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Coronavirus: The importance of health care proxies

Written by Diane Archer

Sadly, the novel coronavirus is wreaking havoc on the lives of older adults. Many more older adults are becoming very ill and dying from COVID-19 than younger people. Now, more than ever, it’s important to have advance directives–health care proxies and living wills–which make clear your health care treatment wishes if you cannot speak for yourself. If you’re diagnosed with COVID-19, you are likely to be better off if you have thought through the end-of-life care you want.

No matter how old you are, it is always helpful to have designated someone to speak for you if there comes a time when you cannot speak for yourself. This person is your health care proxy. It is equally important for your peace of mind and your loved ones’ to talk about your health care wishes.

Right now, many people are infected with or at risk of being infected with COVID-19 and dying, but anyone can get hit by a car or come down with a life-threatening illness at any time. Through a health care proxy, you can help ensure that you get the care you want. Palliative care–care that is comforting, that eases pain and improves quality of life for patients, involves no aggressive interventions. Curative care is intended to extend patients’ lives through aggressive interventions. The decision between palliative and curative care can take time, so it’s good to plan in advance and talk the decision through with the people you love.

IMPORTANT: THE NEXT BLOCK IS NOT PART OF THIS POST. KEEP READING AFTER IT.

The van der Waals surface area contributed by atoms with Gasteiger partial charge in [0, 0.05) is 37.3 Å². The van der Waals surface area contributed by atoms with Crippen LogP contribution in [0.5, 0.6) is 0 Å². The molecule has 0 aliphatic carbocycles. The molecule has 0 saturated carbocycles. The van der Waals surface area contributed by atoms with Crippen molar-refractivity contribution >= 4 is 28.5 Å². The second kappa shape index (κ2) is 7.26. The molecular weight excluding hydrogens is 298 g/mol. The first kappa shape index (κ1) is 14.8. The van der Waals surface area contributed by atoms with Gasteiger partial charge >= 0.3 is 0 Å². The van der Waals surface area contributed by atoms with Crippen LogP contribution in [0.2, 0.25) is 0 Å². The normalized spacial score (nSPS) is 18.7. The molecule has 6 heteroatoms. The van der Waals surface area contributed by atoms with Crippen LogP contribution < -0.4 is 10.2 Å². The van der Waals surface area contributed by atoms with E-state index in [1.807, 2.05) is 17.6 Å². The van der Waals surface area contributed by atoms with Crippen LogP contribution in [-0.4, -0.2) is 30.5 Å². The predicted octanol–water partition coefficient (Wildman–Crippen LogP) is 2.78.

N.B. Medicare covers the cost of speaking with your doctor about your end-of-life wishes as part of the annual wellness benefit.

Having a health care proxy is all the more important during a pandemic. Patients with COVID-19 tend to be socially isolated from their families. They generally cannot meet in person with their doctors. They need to have difficult conversations and understand their chance of living. Without a health care proxy, they might need to make rushed decisions about the care they want in the most stressful of situations.

Hospitals often will help a person make end-of-life decisions on intake. But, in the midst of this health care pandemic, hospitals might not be able to. In some cases, hospitals will simply ask patients whether they want life support. Without understanding the benefits and risks or having the time to consider them, it can be hard to make good decisions. People might not understand that a decision to elect life support could mean two weeks alone on a ventilator, apart from your kids and grandkids, and then death.

The choice of palliative care in the case of COVID-19 should mean that the palliative care provider is in touch with the patient’s kids and grandkids, keeping them apprised of the patient’s health. Patients are comfortable and will not go to the ICU or get put on a ventilator. Instead, patients might be able to spend time with their loved ones.

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